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House of Commons Hansard #107 of the 39th Parliament, 2nd Session. (The original version is on Parliament's site.) The word of the day was conservatives.

Topics

Violence Against Women and ChildrenStatements By Members

11:10 a.m.

NDP

Judy Wasylycia-Leis NDP Winnipeg North, MB

Mr. Speaker, so many times we have pleaded with the government to take seriously the growing number of missing and murdered women and all victims of sexual violence.

Today I will simply refer to the tireless work in Winnipeg of the Sexually Exploited Youth Coalition and Sisters in Spirit. Through their work and through the words of a poem entitled Unfortunate Soul, by Chrissy, I hope that this will finally bring results:

Her body is her treasure
That she will give away
To an unfilled stranger
Who will have to pay
With no worries or a conscience
She'll go out on the street
Where she'll perform for her money
And his expectations she'll meet
Little did she realize it'll be her paying the price
When she didn't come back and paid with her life
Slain, smothered, dead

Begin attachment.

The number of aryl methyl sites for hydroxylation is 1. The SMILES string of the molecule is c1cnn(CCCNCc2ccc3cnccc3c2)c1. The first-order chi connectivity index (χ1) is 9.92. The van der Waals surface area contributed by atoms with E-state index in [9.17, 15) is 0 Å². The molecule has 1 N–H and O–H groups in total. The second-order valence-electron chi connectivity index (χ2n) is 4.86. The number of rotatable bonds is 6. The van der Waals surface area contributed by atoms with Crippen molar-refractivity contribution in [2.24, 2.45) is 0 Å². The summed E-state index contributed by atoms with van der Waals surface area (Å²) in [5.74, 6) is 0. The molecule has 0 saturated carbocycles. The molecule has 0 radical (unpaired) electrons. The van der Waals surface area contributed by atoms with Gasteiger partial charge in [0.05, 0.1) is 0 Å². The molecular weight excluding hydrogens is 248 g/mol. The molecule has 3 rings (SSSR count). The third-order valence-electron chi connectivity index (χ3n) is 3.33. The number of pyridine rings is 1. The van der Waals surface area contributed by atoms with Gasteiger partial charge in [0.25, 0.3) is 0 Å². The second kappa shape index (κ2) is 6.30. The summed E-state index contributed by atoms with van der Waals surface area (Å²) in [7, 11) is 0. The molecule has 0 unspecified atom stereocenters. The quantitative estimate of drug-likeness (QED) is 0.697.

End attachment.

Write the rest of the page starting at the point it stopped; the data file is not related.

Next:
Just another statistic
Not aware of those dangers that were very realistic
With her name in the papers
And a picture as well
She wasn't just another sex trade worker
She had a story to tell
She was once a happy being
And she did have a soul
Turning to drugs and prostitution
Just to fill an empty hole
Now she's buried in the cold ground
No more pain and worry free
And what's even more disturbing
Is that this could have been ME

May these words bring wisdom to this government and finally open its eyes.

D-DayStatements By Members

11:10 a.m.

Liberal

Nancy Karetak-Lindell Liberal Nunavut, NU

Mr. Speaker, today marks the 64th anniversary of D-Day, the beginning of the Allied effort to liberate the European continent from the scourge of Nazi oppression.